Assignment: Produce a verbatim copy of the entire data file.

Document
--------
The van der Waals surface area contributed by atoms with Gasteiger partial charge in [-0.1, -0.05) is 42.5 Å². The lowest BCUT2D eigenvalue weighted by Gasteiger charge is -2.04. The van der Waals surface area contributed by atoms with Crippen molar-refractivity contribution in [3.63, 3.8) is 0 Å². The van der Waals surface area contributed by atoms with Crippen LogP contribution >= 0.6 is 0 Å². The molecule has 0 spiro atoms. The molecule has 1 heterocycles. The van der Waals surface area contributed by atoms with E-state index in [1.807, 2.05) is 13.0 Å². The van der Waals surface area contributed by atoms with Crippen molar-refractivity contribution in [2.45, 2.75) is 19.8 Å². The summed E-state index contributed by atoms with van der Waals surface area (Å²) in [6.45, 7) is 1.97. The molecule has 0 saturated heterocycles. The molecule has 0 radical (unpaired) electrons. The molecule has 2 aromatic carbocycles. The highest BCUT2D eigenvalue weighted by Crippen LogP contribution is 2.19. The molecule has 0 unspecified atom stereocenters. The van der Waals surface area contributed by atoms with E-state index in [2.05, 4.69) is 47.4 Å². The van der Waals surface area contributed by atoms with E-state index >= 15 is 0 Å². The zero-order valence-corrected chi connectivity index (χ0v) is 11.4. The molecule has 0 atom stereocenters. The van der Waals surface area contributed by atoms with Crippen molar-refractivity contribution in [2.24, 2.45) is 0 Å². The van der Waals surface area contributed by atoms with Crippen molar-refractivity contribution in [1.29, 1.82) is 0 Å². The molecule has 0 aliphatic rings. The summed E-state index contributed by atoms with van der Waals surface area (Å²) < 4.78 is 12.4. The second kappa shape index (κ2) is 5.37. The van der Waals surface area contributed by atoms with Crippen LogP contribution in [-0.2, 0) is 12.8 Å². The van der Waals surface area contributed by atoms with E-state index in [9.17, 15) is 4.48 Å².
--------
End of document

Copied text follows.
The van der Waals surface area contributed by atoms with Gasteiger partial charge in [-0.1, -0.05) is 42.5 Å². The lowest BCUT2D eigenvalue weighted by Gasteiger charge is -2.04. The van der Waals surface area contributed by atoms with Crippen molar-refractivity contribution in [3.63, 3.8) is 0 Å². The van der Waals surface area contributed by atoms with Crippen LogP contribution >= 0.6 is 0 Å². The molecule has 0 spiro atoms. The molecule has 1 heterocycles. The van der Waals surface area contributed by atoms with E-state index in [1.807, 2.05) is 13.0 Å². The van der Waals surface area contributed by atoms with Crippen molar-refractivity contribution in [2.45, 2.75) is 19.8 Å². The summed E-state index contributed by atoms with van der Waals surface area (Å²) in [6.45, 7) is 1.97. The molecule has 0 saturated heterocycles. The molecule has 0 radical (unpaired) electrons. The molecule has 2 aromatic carbocycles. The highest BCUT2D eigenvalue weighted by Crippen LogP contribution is 2.19. The molecule has 0 unspecified atom stereocenters. The van der Waals surface area contributed by atoms with E-state index in [2.05, 4.69) is 47.4 Å². The van der Waals surface area contributed by atoms with E-state index >= 15 is 0 Å². The zero-order valence-corrected chi connectivity index (χ0v) is 11.4. The molecule has 0 atom stereocenters. The van der Waals surface area contributed by atoms with Crippen molar-refractivity contribution in [2.24, 2.45) is 0 Å². The van der Waals surface area contributed by atoms with Crippen molar-refractivity contribution in [1.29, 1.82) is 0 Å². The molecule has 0 aliphatic rings. The summed E-state index contributed by atoms with van der Waals surface area (Å²) < 4.78 is 12.4. The second kappa shape index (κ2) is 5.37. The van der Waals surface area contributed by atoms with Crippen LogP contribution in [-0.2, 0) is 12.8 Å². The van der Waals surface area contributed by atoms with E-state index in [9.17, 15) is 4.48 Å².